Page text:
Review Summary: Growing up, growing older, with treasure to be told.
I do this thing where I pair up musicians and authors. It's not really concrete in my head; that is, I can't actually come up with a big list of paired-up artists on command. Most of the time I never actually do pair them up; the thoughts are just too fleeting to be able to follow them to a conclusion. So really it's more of a general feeling I get when I'm reading a book. Certain sentences or phrasings will start a song playing in my mind, but I'll unconsciously work to shut it off because I can't have music playing while I read, even if it's only in my head. The mood of a book can do it as well, which makes my thoughts even more abstract and thus harder to remember. The pairings, for the most part, dissolve after I put down the book, but there is one that sticks with me: Patrick Wolf and Vladimir Nabokov. It has nothing to do with what
Nabokov wrote, but with how he seemed to approach writing as a joyful thing, alive and breathing.
That's always how I've envisioned Patrick Wolf approaching his music: as a wholly natural extension of himself. I get the sense that each album is already complete inside of him, and he needs only to extract them when the time is right. As he sang on Lycanthropy
: They are marching out of me, one by one. It makes sense then, that his career has been pocked with a few bleak moments. The hissy fits, the threats of retirement. Unfortunate, but expected, perhaps even welcome, considering that if he didn't let those emotions boil to the surface at times, his music might not be so good. What also makes sense, in a frustrating sort of way, is the many predictions he made regarding both Lupercalia
and The Bachelor
. He was releasing a double album called Battle
, and then he was splitting it up into two albums - The Bachelor
, full of loneliness and melancholy, and The Conqueror
, full of love - and then it was only The Bachelor
, with the next album left unnamed and separate. But rather than distancing fans, such flights of fancy inspire a tender sort of long-suffering from them, because they are evidence that Patrick's creative prowess, however quick to speak at times, has not been diminished. Of course
he would say that he'd release a double album and then completely scrap the idea when he got to a different stage in his life. It's how the creative process works. The Bachelor
burned inside of him for awhile, and then that fire was put out in favor of a new one.
Really though, Lupercalia
seems similar to how The Conqueror
would have turned out, at least in subject matter. It's a record full of love songs, and it has a sense of originality about it that is quite welcome. What's interesting is that it's not the kind of originality that you'd expect. The Bachelor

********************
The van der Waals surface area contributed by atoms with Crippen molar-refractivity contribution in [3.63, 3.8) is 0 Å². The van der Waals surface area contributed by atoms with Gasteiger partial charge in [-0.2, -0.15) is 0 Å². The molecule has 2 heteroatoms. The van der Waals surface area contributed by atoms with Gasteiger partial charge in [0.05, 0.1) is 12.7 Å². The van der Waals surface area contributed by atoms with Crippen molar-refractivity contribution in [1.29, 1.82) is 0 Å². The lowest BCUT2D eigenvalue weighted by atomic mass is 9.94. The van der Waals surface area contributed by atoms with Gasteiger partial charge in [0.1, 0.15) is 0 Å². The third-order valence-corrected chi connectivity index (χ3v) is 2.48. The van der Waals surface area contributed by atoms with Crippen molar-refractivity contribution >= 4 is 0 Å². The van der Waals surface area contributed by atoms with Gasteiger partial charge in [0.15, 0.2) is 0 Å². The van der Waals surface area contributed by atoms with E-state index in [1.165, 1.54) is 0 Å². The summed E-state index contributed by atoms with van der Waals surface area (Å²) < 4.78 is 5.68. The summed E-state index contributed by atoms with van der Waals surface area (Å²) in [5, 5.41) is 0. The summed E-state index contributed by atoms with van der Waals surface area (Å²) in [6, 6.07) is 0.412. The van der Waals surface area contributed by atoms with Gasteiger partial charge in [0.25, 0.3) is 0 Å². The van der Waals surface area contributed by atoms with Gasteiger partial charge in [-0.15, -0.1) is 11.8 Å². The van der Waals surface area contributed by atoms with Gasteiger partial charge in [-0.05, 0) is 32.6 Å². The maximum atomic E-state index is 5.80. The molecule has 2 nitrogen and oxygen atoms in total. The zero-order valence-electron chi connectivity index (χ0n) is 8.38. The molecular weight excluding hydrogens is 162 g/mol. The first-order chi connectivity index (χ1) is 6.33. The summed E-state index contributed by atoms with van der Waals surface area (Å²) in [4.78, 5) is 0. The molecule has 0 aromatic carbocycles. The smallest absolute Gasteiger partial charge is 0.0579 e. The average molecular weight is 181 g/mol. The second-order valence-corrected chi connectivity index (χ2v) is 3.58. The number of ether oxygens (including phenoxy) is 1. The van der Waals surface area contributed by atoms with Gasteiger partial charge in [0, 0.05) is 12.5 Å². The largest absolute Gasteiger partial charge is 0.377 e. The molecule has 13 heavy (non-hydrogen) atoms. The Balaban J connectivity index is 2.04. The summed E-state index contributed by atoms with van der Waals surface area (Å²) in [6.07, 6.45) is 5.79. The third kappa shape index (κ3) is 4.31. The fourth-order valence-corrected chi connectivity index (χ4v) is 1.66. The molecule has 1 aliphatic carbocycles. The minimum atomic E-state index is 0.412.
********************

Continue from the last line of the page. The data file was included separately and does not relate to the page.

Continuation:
had a sound that was almost archaic, borrowing old ideas from all across Europe, from England to Ireland, Patrick breathing life into them and making them fresh and new. In fact, the only times the album failed was when it stepped away from such things and focused more on the electronic influences that have always been present in Patrick's music. It was rare, but it was there, and it kept the album from being a classic. That abrasive modernity just didn't mesh well with the album's main sound. This, ultimately, is where Lupercalia
succeeds. It's very modern, almost obsessively so, and it stays that way through its entire runtime. The Bachelor
was a record of give and take; Patrick took from old influences in order to express loneliness, and in turn paid those influences the attention they hadn't been given in a long time. It worked. Lupercalia
is rooted firmly in the here and now, without reference to mythology or folk tales or any other themes that have always been present in Patrick's music.
The music itself has been simplified, although that becomes a relative term in reference to Patrick Wolf. His discography is packed with a variety of instruments and influences, and he's amazingly never had an album that felt bloated, although that could have easily happened. There's always been this exquisite balance to his records despite the fact that they've been all over the map as far as moods go. Lupercalia
falls somewhere in the middle, leveling out with one mood and theme in its entirety. Although the entire album is about love, the songs never stoop to romance novel sappiness, even though the songs are quite sentimental. In order for this to work, the music almost certainly had
to be dialed back. The ever-present strings of his earlier music would seem overbearing here, as would electronic influences. Both of those things show up (the strings, especially), but more prominently featured is the piano and horn section, all the better to carry such a triumphant mood. If electronic influences do show up, they serve only as a counterbalance to more beautiful sounds, and because of that, Lupercalia
avoids the one failing of his previous album. It will probably be good for his career, in the long run, to have scaled back his ambition a bit, and if nothing else, the feelings present here will almost certainly lead to a monumental breakup album.
Patrick himself referred to these songs as marriage songs, as first kiss songs. That describes them better than anything else. Listening to the joyous simplicity inherent in the album's mood, you get the feeling that love, for all its pitfalls, really is the simplest thing in the world to feel; you need only to be inside your house, the city without, the falcons overhead, the days stretching off into the future, and listen.